When you dream of a vacation (or living) in the tropics, often the first thing you imagine is the coastline. Long sandy stretches of palms swaying in the sea breezes. The waves gently lapping the shore. Playing in the surf or donning a mask and exploring the colorful submerged world. Yes, it is easy to talk about beaches, but it is definitely not so easy to pick the top five.
Costa Rica’s beaches all have different personalities—bustling to deserted. With sands that run the gambit from black volcanic to golden to white. Levels of surf vary from professional surfing swells to gentle protected coves. Despite being a small country (about the size of West Virginia) with a relatively small coastline of 801 miles on the Pacific and Caribbean, Costa Rica has a beach to suit your desires. Here are our top five and a bonus sixth.
Costa Rica’s Caribbean coast is a good four hours’ drive from the capital of San Jose and the least developed region of the country. If you take the coastal highway (it’s really just a two-lane road) south of Limon, toward Panama, you come to the end of the road in the settlement of Manzanillo.
The beach at Manzanillo is perfect for nature-lovers. The sand is a beautiful golden-white and the waters are gentle. Just to the south is Gandoca Manzanillo National Wildlife Refuge, where you can find a series of coves lined with overhanging palm trees. Pick one and set up for a day of sunbathing and snorkeling in the crystal-clear water. The undersea world here is amazing.
There are a few small hostels and cabinas in the area, or you can stay in the main town of Puerto Viejo, a 25 minute drive north, with a much better variety of accommodation, dining, and entertainment.
Dominical, on the southern Pacific coast, is a fishing village turned surfing hot spot that attracts a distinctly bohemian crowd. Despite its popularity on the backpacker circuit, it’s still pretty low key.
The narrow beach road is lined with small hotels and open-air restaurants serving up ceviche and fish tacos—and cold Imperial beer, a popular pastime on a hot and humid day. Which happens most days in this part of the country.
The nearby lush jungle hills provide a spectacular backdrop along this part of the coast. Here you can spot exotic wildlife like toucans, monkeys, and sloths or take a seat and watch the action as surfers take on some of the best waves in the country. You can also browse among the wares of the artisans set up in the shade along the beach.
3. Playa Biesanz
Manuel Antonio is Costa Rica’s most visited beach destination, with the national park of the same name drawing sold-out crowds most days. As a result, this destination on the central Pacific can get crowded, especially during high season from December to April.
As an off-the-beaten-path alternative, you can check out Playa Biesanz, which is just to the north of the popular beaches. Follow the little sign off the main road by the Hotel Parador. There’s a gap in the fence; walk down about 15 minutes and you’ll come across a stunningly beautiful white-sand beach in a cove lined with tree-covered cliffs.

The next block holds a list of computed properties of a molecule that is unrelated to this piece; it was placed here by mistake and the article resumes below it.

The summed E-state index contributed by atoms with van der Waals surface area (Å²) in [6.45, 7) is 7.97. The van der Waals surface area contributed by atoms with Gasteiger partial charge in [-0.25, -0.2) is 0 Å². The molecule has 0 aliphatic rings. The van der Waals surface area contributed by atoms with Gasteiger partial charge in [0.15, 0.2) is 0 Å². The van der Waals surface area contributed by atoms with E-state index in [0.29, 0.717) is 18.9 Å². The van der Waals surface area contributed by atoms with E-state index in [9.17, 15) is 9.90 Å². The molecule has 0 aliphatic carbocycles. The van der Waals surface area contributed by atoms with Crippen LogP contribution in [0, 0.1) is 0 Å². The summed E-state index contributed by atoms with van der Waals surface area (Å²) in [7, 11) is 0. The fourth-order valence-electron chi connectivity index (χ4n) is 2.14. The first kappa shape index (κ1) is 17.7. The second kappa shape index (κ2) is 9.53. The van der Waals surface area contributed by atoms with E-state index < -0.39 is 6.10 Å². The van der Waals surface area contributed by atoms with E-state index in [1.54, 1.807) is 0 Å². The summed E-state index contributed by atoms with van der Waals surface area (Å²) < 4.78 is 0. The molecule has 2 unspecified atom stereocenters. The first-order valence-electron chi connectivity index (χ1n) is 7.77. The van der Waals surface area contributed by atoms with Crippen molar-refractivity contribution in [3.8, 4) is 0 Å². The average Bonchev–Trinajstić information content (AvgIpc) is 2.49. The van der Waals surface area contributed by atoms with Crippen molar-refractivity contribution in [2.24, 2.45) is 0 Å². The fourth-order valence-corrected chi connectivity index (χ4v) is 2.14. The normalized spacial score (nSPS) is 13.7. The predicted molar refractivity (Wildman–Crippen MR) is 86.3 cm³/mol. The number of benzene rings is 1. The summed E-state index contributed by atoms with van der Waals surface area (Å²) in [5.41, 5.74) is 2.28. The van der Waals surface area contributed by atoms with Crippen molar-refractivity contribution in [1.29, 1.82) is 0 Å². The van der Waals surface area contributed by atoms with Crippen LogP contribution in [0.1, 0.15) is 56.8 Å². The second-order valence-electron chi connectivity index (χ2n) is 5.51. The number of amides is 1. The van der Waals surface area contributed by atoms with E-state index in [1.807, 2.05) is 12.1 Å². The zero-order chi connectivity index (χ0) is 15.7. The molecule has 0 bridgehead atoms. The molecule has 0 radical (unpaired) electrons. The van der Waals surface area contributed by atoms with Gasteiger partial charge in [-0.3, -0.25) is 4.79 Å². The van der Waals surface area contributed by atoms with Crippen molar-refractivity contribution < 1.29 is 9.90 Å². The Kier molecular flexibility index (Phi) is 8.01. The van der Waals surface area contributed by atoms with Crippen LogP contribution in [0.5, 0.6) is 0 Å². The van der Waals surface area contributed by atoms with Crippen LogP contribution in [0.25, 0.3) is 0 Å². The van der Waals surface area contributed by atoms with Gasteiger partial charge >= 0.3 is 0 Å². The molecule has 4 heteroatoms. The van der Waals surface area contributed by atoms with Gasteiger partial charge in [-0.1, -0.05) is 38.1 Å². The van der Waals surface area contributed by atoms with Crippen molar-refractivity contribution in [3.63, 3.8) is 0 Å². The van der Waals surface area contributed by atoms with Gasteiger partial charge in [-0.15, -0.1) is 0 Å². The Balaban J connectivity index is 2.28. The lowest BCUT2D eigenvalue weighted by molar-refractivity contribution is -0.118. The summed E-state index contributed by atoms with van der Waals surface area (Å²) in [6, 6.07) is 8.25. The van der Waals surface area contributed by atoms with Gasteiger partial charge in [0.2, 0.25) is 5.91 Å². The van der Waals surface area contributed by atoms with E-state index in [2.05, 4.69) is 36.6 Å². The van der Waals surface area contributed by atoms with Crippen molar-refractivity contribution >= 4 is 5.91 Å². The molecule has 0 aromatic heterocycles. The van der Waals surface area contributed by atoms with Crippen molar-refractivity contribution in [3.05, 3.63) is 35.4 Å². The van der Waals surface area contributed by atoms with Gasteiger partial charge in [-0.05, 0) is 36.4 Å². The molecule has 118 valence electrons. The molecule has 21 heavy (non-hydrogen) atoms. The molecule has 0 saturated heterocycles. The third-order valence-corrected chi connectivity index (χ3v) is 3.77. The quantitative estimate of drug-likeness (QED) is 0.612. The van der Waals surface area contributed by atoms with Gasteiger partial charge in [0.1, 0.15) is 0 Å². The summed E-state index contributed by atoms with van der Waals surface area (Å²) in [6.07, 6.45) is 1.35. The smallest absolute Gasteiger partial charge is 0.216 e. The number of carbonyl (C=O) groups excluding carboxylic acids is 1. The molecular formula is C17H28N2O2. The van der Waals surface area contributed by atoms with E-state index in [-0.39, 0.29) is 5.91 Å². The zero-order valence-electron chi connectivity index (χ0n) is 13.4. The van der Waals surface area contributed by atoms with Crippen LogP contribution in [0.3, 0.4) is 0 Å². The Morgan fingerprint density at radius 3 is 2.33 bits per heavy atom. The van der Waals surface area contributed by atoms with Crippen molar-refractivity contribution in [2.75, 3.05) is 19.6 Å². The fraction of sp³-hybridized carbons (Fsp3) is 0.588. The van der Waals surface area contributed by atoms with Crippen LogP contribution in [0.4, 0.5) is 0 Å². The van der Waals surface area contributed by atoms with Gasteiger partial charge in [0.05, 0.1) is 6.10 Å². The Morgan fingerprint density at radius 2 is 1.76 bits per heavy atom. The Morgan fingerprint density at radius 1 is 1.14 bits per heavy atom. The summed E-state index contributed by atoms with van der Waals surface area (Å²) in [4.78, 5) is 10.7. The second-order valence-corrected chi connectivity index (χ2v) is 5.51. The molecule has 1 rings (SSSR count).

During the week and in low season, you might only share the beach with howler monkeys and two-toed sloths who are attracted to the tropical almond trees that grow at the beach.
Tamarindo is no hidden gem. It’s a well-known bustling small resort town on the northern Pacific coast with restaurants, bars, and shops galore. A tourist mecca…at least for Costa Rica. Compared to a Cancún or Fort Lauderdale, it’s tiny. And the expats who have settled here enjoy the small-town atmosphere with an international flair.
It earns a place on the list not for the tranquility or abundant nature, but for all the amenities the town had to offer, right on the long arcing sand beach: surf lessons, fishing trips, sunset sailing cruises, happy hour and sunset at one of many beach bars, live music, souvenir vendors, horseback riding, and roving mariachis.
On the far southern tip of the Nicoya Peninsula on the north Pacific coast, the tiny village of Montezuma is great for those looking for a remote destination. Here you will not find any major development. And the town center consists of just a few restaurants, hotels, and shops. It’s a bit challenging to get to this part of Costa Rica— it is not on the bus route and the roads can be rough, especially in rainy season from May to November.
The jungle wraps around the lagoon at the beach and the small community of expats will tell you there is a healing power here, filled with natural beauty.
Something unique on the Pacific Ocean, in Montezuma you can see sunrise instead of sunset because it faces east on the peninsula. And if you walk down the beach from town, you’ll find a beautiful freshwater waterfall right on the sand, with pools for soaking and swimming.
Bonus: Playa Conchal
On the Gold Coast of the Pacific Northwest, you will find a beach with white sand that sparkles. The secret behind the sparkle is that the sand consists of finely ground shells (conchal is the Spanish word for shell), rather than true grains of sand. Tucked away behind the championship golf course development of Reserva Conchal and the Westin and W Hotels, it gives the vibe of a private beach, but anyone can visit it.
Park in the town square of Brasilito just to the north and walk the quarter-mile. There is no driving or parking allowed on the beach any longer. So, the large groups of tourists and locals have now moved to easier accessible beaches in the area.
With the sparkly-sand bottom, the water takes on a nearly Caribbean shade of blue, which is great for snorkeling and water sports.